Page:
“ Moses has been mentioned as a pattern of meekness, but subject to failings. It is in the person of the Son of God that this excellency appears with divine lustre. When he was led to his crucifixion,” there followed him a great multitude of people, and of women, which also bewailed and lamented him. But Jesus turning to them, said, Daughters of Jerusalem, weep not for me, but weep for yourselves, and for your children : for behold the days are coming, in the which they shall say, Blessed are the barren, and the wombs that never bare, and the paps which never gave suck!. And when they were come to the place which is called Calvary, there they crucified him. Then said Jesus, Father, forgive them; for they know not what they do'.
“ The Apostle Jude gives us some idea of the meekness and gentleness of heavenly spirits, when he tells us, that” Michael the archangel, when contending with the devil, he disputed about the body of Moses, durst not bring against him a railing accusation; but said, The Lord rebuke thee'.
OF CHERISHING SPIRITUAL AFFECTIONS, IN OPPO
SITION TO COVETOUSNESS, AND THE LOVE OF THE WORLD.
Sect. 1. Covetousness is an evil and hurtful dispo
sition-2. All that the world can bestow is uncertain and unsatisfying.-3. Death will soon separate us from all the enjoyments of this mortal state. — 4. A vehement aliachment to the enjoyments of this life, stands in direct opposition to a right concern for our greatest interest. — 5. Covetousness often issues in disappointment and sorrow. — 6. Judgments are denounced against the covetous. — 7. The society of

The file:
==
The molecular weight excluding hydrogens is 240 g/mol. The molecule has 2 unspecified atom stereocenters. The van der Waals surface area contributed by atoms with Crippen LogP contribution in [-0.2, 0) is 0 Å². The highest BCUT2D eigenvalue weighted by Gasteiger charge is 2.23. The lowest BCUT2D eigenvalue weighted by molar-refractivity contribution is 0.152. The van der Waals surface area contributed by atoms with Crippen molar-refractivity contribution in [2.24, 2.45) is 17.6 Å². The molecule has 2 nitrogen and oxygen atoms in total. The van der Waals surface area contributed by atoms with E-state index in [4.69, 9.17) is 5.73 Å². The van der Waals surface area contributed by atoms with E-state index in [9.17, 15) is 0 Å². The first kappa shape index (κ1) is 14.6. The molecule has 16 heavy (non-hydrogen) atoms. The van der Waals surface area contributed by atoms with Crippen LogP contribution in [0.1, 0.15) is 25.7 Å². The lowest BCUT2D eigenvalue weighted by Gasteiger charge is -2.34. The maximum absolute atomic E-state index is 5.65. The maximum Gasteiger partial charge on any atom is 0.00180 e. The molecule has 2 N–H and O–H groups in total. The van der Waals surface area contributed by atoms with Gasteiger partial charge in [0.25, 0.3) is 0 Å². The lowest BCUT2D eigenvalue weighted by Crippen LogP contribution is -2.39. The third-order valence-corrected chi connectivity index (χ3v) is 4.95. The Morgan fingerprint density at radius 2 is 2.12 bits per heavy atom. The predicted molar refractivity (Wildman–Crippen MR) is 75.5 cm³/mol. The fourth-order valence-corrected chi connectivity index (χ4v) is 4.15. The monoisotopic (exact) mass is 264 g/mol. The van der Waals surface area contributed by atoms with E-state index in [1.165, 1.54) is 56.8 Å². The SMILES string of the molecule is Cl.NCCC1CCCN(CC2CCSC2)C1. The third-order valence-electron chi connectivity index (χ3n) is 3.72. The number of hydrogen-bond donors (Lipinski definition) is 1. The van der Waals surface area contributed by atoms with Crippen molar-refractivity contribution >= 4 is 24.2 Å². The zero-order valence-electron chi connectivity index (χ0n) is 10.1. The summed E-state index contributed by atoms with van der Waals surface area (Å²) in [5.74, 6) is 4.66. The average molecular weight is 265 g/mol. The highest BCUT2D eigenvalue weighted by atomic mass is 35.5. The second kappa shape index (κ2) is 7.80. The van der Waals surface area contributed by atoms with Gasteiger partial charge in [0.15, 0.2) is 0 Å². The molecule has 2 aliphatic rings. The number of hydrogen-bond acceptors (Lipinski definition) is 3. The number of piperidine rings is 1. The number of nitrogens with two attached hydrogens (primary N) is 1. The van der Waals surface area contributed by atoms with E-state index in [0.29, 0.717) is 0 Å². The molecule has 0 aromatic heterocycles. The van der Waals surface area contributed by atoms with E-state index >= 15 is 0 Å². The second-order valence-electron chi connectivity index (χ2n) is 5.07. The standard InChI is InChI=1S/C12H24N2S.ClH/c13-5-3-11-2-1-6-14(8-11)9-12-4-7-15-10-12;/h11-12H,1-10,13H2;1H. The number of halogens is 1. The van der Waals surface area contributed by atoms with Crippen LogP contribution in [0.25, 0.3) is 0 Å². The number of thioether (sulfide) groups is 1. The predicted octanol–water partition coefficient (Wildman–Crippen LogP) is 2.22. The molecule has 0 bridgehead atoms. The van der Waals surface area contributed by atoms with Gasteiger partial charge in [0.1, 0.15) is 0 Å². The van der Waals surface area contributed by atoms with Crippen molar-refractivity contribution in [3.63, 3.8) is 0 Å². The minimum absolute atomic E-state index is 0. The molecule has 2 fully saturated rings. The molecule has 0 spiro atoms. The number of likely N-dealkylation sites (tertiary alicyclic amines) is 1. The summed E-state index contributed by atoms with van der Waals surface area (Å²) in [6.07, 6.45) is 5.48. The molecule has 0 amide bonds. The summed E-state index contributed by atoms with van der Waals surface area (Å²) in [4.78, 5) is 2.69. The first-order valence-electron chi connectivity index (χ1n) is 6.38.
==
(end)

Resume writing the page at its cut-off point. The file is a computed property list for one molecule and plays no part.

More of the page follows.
9 Luke, xxiii. 27, 28, 29.
Luke, xxiii. 33, 34.
covetous men is to be shunned.-8. Dissuasives from covetousness, with exhortations and motives to seek for substantial and lasting good.-9. The example of our Lord Jesus.- 10. The example of the Apostle Paul. - 11. Though covetousness is sinful, yet a moderate concern about our temporal affairs is neces. sary, and is expressly enjoined. - 12. The sentiments and prayers of the Saints relative to this subject. Illustration by examples. SECT. 1. Covetousness is an evil and hurtful
disposition. Thou shalt not covet thy neighbour's house, thou shalt not covet thy neighbour's wife, nor his man-servant, nor his maid-servant, nor his ox, nor his ass, nor any thing that is thy neighbour's“. Hell and destruction are never full; so the eyes of man are never satisfied b. He that loveth silver shall not be satisfied with silver; nor he that loveth abundance, with increase.
When goods increase, they are increased that eat them; and what good is there to the owners thereof, saving the beholding of them with their eyes? The rich man's wealth is his strong city, and as an high wall in his own conceito. Labour not to be rich; cease from thine own wisdom". He that is greedy of gain troubleth his own house'. They that will be rich fall into temptation and a snare, and into many foolish and hurtful lusts, which drown men in destruction and perdition: for the love of money is the root of all evil; which while some coveted after, they have erred from the faith, and pierced themselves through with many sorrows. SECT. 2. All that this world can bestow is uncertain
and unsatisfying Vanity of vanities, saith the preacher, vanity of vanities, all is vanity. What profit hath a man of all bis labour which he taketh under the suna? The
b Prov. xxvii. 20.
e Eccles. v. 10, 11. I Prov. xv. 27.
$ 1. • Exod. xx. 17.
& Prov, xviii. 11.
81 Tim. vi. 9, 10. § 2. a Eccles. i. 2, 3.
satisfied with seeing, nor the ear filled with hearing. I
enjoyments of this mortal state.
b Eccles. i. 8.
h Prov. xxviii. 22.
c Eccles. i. 12.
d Eccles. ii. 7, 8.